The result of this first phase will determine what concrete action corresponds to perform to solve the poor performance of the automatic regulation loop.

CARTIF offers this service to optimize the performance of the regulation systems of processing plants. The optimization reduces the oscillations and the variability of the production plant, making the regulation system more accurate, faster, more stable and safer, and in this way improving its efficiency, safety, environmental impact and profitability.

In next post, the execution procedure will be described for each of the possible actions, starting with the simplest one, the re-tuning of the controller.

Fighting with triple A (AAA), the silent enemy

Fighting with triple A (AAA), the silent enemy

The Abdominal Aorta Aneurysm (AAA) has been recognized as a major health problem in the last decade. The statistics associated with this condition are of great concern and, as recorded in most of the studies found in scientific literature, it is expected that its impact will increase in the next years mainly due to the increase in life expectancy of the population. The rupture of abdominal aortic aneurysms represents a major clinical event because of its high mortality rate.

According to Dr. Felix Nieto comments in his previous post, currently the indicators used to determine the treatment of patients with aneurysms are the maximum transverse diameter and the growth rate that can be considered insufficient; they do not have a physically grounded theoretical basis. Because of this limitation, in recent years research has been basically aimed at improving understanding of the phenomena associated with the emergence and evolution of this disease, in order to determine whether other variables could be predictive of rupture.

One of the major constraints in obtaining accurate results in modeling vascular diseases is the use of a realistic computational domain, which is closer to be possible due to technological advances in equipment for conducting tomography computed axial (CT), magnetic resonance imaging (MRI) and the development of CAD techniques, which has advanced significantly in the detailed extraction, in vivo, of anatomical structures.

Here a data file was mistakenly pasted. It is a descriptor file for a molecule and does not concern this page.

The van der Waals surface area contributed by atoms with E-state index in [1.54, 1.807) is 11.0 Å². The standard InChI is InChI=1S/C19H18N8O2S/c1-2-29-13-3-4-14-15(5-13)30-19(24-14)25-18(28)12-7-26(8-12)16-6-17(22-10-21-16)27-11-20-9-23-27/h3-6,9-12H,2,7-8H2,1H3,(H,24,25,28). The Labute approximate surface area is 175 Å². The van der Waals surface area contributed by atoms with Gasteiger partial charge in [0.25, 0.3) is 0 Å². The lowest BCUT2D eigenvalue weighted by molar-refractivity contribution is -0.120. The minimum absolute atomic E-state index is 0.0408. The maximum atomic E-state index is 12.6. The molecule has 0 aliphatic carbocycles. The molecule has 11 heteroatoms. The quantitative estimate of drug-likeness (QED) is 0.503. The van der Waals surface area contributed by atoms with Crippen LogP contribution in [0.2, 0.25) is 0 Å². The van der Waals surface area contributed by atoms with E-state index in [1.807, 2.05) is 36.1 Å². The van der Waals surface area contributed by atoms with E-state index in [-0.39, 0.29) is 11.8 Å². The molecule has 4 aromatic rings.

CARTIF team is working on automated conversion of 2D set of images obtained by CT in a realistic 3D model that constitutes the geometric domain of integration into the AAA simulation by finite element techniques

The activity related to medical imaging AAA has been the key to one of the issues recently treated in CARTIF, called the study of the influence of geometric parameters on the rate of rupture of AAA, the work is particularly focused on iliac angle.

In the first phase they were carried out fluid dynamics and structural simulations to calculate the Rupture Potential Index (IPR) of several cases of patients affected by AAA

The results show that the values of the iliac angle (α) are related to other geometric parameters such as the eccentricity of AAA, which together can characterize the IPR.

The next step would confirm this trend over a larger database of patients with AAA, being essential as now, the good cooperation with HCUV (University Clinical Hospital of Valladolid).

For the simplicity of obtaining these parameters by the specialist through the TAC, the results of this research could be a very effective tool for the surgeon when making the decision to submit or not the patient to a surgical repair procedure.